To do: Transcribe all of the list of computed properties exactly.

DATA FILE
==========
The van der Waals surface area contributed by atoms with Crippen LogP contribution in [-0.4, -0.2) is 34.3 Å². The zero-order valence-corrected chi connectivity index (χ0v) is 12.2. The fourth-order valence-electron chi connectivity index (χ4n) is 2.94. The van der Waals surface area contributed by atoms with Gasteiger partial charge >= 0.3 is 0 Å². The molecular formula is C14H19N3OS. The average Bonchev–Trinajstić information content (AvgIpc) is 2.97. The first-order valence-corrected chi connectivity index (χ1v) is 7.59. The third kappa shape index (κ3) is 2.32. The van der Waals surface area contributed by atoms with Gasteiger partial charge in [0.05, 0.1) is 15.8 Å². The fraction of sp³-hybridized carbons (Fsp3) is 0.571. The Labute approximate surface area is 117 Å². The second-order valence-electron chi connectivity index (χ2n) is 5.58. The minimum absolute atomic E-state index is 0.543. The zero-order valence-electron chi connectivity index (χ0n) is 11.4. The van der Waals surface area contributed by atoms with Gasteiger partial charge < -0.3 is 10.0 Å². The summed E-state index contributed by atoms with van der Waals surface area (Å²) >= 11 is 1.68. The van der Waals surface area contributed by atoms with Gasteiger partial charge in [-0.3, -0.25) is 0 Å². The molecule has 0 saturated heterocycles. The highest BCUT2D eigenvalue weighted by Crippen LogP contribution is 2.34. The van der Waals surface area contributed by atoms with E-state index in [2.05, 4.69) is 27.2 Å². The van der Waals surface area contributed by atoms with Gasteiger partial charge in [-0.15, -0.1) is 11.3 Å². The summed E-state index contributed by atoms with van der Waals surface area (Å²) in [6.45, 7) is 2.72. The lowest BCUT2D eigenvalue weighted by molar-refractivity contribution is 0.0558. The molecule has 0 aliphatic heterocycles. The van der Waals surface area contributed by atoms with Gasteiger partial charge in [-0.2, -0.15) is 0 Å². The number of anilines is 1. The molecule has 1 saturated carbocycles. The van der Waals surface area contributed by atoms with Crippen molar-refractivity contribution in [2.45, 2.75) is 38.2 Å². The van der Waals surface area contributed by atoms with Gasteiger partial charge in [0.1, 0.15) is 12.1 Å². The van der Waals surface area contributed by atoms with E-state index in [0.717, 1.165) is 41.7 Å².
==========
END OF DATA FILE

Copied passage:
The van der Waals surface area contributed by atoms with Crippen LogP contribution in [-0.4, -0.2) is 34.3 Å². The zero-order valence-corrected chi connectivity index (χ0v) is 12.2. The fourth-order valence-electron chi connectivity index (χ4n) is 2.94. The van der Waals surface area contributed by atoms with Gasteiger partial charge >= 0.3 is 0 Å². The molecular formula is C14H19N3OS. The average Bonchev–Trinajstić information content (AvgIpc) is 2.97. The first-order valence-corrected chi connectivity index (χ1v) is 7.59. The third kappa shape index (κ3) is 2.32. The van der Waals surface area contributed by atoms with Gasteiger partial charge in [0.05, 0.1) is 15.8 Å². The fraction of sp³-hybridized carbons (Fsp3) is 0.571. The Labute approximate surface area is 117 Å². The second-order valence-electron chi connectivity index (χ2n) is 5.58. The minimum absolute atomic E-state index is 0.543. The zero-order valence-electron chi connectivity index (χ0n) is 11.4. The van der Waals surface area contributed by atoms with Gasteiger partial charge < -0.3 is 10.0 Å². The summed E-state index contributed by atoms with van der Waals surface area (Å²) >= 11 is 1.68. The van der Waals surface area contributed by atoms with Gasteiger partial charge in [-0.3, -0.25) is 0 Å². The molecule has 0 saturated heterocycles. The highest BCUT2D eigenvalue weighted by Crippen LogP contribution is 2.34. The van der Waals surface area contributed by atoms with E-state index in [2.05, 4.69) is 27.2 Å². The van der Waals surface area contributed by atoms with Gasteiger partial charge in [-0.15, -0.1) is 11.3 Å². The summed E-state index contributed by atoms with van der Waals surface area (Å²) in [6.45, 7) is 2.72. The lowest BCUT2D eigenvalue weighted by molar-refractivity contribution is 0.0558. The molecule has 0 aliphatic heterocycles. The van der Waals surface area contributed by atoms with Gasteiger partial charge in [-0.2, -0.15) is 0 Å². The number of anilines is 1. The molecule has 1 saturated carbocycles. The van der Waals surface area contributed by atoms with Crippen molar-refractivity contribution in [2.45, 2.75) is 38.2 Å². The van der Waals surface area contributed by atoms with Gasteiger partial charge in [0.1, 0.15) is 12.1 Å². The van der Waals surface area contributed by atoms with E-state index in [0.717, 1.165) is 41.7 Å².